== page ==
Why Is Media Ignoring Two ‘Hezbollah in the U.S.’ Indictments?
This is the third installment of a series derived from two ongoing federal court prosecutions of individuals who allegedly worked as undercover operatives for Iranian Hezbollah’s notorious “Unit 910” foreign terrorist wing. Part I and Part II delivered revelations about U.S. assassination and target surveillance activities of Bronx-based Lebanese immigrant Ali Kourani.
This article examines what has become public so far about a seemingly related case against Samer El Debek of Dearborn, Michigan.
For all intents and purposes, the government’s case against Dearborn, Michigan resident Samer El Debek is on ice.
Little from the government or media has emerged about the El Debek charges filed more than 17 months ago. Those charges stated that, for more than a decade, the naturalized U.S. citizen clandestinely served Iran and Hezbollah as a terrorist operative, scoping out targets as far away as Panama and Thailand.
Also, nothing has yet emerged regarding any connection between El Debek’s case and the very similar case against Bronx-based Ali Kourani. Their indictments were announced the same day, in the same judicial district of New York, in June 2017.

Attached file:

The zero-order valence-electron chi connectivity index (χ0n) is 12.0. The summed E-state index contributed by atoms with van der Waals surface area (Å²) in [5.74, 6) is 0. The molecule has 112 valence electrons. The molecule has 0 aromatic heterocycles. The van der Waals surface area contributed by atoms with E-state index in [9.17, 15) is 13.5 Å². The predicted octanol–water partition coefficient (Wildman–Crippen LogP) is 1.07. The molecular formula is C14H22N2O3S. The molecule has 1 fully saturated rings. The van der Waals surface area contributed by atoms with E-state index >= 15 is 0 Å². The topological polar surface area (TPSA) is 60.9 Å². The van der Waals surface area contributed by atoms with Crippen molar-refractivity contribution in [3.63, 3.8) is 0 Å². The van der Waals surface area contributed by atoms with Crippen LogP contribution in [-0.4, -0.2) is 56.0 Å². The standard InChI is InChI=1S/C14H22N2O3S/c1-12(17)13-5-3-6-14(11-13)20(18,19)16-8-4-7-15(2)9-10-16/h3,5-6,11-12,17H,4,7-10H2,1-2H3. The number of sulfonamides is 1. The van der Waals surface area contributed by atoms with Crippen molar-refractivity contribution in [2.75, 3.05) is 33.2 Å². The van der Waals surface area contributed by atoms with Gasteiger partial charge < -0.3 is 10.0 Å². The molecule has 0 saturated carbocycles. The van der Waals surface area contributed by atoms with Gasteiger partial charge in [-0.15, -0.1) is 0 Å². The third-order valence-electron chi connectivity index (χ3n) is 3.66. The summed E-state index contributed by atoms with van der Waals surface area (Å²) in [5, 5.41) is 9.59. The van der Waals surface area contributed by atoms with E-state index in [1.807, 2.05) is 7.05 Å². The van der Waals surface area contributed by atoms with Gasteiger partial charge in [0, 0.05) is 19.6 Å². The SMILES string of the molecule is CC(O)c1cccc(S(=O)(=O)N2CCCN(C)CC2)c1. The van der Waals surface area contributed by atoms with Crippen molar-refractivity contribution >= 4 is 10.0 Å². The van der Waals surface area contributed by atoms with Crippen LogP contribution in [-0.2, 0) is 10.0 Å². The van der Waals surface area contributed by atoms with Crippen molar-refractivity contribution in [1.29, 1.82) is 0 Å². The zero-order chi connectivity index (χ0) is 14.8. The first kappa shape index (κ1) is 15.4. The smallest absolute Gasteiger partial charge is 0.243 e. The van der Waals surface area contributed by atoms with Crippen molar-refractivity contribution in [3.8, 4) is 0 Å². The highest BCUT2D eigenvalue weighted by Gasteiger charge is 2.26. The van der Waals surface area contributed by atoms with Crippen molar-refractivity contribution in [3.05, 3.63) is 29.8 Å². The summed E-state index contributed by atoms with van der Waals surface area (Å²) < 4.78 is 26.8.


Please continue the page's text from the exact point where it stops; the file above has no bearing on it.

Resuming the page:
Further, last year’s media reports of the indictments managed to omit the most fascinating details about the El Debek case. Those you can read here.
Federal prosecutors have surprisingly sought and obtained 17 monthly “interest of justice” delays (the last one in October 2018). Meanwhile, the revelatory filings are piling up in the Kourani case. Is anyone else watching?
No news on Islamic terrorism is news in the age of Trump
While a legal strategy no doubt informs the government’s decisions to put off the El Debek case while the Kourani case advances, political bias is the likely culprit behind media failures to dig on either case. Drawing attention to these “Hezbollah in the U.S.” cases, after all, might undermine a demonstrably false narrative that Islamic terror is less of a threat than “alt-right” domestic terrorism inspired by conspiratorial Donald Trump administration dog-whistling.
Not a single reporter has interviewed El Debek’s neighbors, relatives, friends, and co-workers, nor attempted the standard follow-up coverage that should attend a case of such rare import to national security as this. The one New York Times effort to weigh in on the cases, an October 11, 2018 piece by Benjamin Weiser, purposefully overlooked an incredible trove of new revelations about the Kourani case, which was by then readily available. Instead, Weiser focused on an arcane, irrelevant, and judicially debunked angle. The article asked no questions at all about the El Debek situation.
In the 17 months since the El Debek charges were announced, no reporters have even claimed an attempt to ask U.S. prosecutors or the FBI why the El Debek case remains stalled like this -- even though sound and publishable reasons would likely be provided.